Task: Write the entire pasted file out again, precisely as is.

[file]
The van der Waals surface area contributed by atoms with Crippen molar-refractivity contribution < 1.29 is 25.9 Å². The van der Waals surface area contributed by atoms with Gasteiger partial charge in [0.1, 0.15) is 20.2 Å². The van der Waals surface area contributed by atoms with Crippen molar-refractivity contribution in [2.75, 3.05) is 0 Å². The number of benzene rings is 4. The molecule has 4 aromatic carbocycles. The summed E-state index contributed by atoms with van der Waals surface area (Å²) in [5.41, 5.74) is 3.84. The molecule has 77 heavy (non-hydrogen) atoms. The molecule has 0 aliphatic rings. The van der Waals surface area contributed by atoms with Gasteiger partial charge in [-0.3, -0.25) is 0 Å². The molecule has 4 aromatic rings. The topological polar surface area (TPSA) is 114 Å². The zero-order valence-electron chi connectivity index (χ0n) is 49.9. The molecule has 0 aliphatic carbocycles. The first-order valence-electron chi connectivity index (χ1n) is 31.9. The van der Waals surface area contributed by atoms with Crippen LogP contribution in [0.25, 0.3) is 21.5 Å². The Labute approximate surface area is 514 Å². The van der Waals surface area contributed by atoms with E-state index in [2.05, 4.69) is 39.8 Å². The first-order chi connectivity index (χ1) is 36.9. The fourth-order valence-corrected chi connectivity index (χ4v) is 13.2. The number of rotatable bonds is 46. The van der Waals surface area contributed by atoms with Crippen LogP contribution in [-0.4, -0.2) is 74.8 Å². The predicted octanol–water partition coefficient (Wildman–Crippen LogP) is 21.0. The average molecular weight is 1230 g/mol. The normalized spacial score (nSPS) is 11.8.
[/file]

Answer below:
The van der Waals surface area contributed by atoms with Crippen molar-refractivity contribution < 1.29 is 25.9 Å². The van der Waals surface area contributed by atoms with Gasteiger partial charge in [0.1, 0.15) is 20.2 Å². The van der Waals surface area contributed by atoms with Crippen molar-refractivity contribution in [2.75, 3.05) is 0 Å². The number of benzene rings is 4. The molecule has 4 aromatic carbocycles. The summed E-state index contributed by atoms with van der Waals surface area (Å²) in [5.41, 5.74) is 3.84. The molecule has 77 heavy (non-hydrogen) atoms. The molecule has 0 aliphatic rings. The van der Waals surface area contributed by atoms with Gasteiger partial charge in [-0.3, -0.25) is 0 Å². The molecule has 4 aromatic rings. The topological polar surface area (TPSA) is 114 Å². The zero-order valence-electron chi connectivity index (χ0n) is 49.9. The molecule has 0 aliphatic carbocycles. The first-order valence-electron chi connectivity index (χ1n) is 31.9. The van der Waals surface area contributed by atoms with Crippen LogP contribution in [0.25, 0.3) is 21.5 Å². The Labute approximate surface area is 514 Å². The van der Waals surface area contributed by atoms with E-state index in [2.05, 4.69) is 39.8 Å². The first-order chi connectivity index (χ1) is 36.9. The fourth-order valence-corrected chi connectivity index (χ4v) is 13.2. The number of rotatable bonds is 46. The van der Waals surface area contributed by atoms with Crippen LogP contribution in [-0.4, -0.2) is 74.8 Å². The predicted octanol–water partition coefficient (Wildman–Crippen LogP) is 21.0. The average molecular weight is 1230 g/mol. The normalized spacial score (nSPS) is 11.8.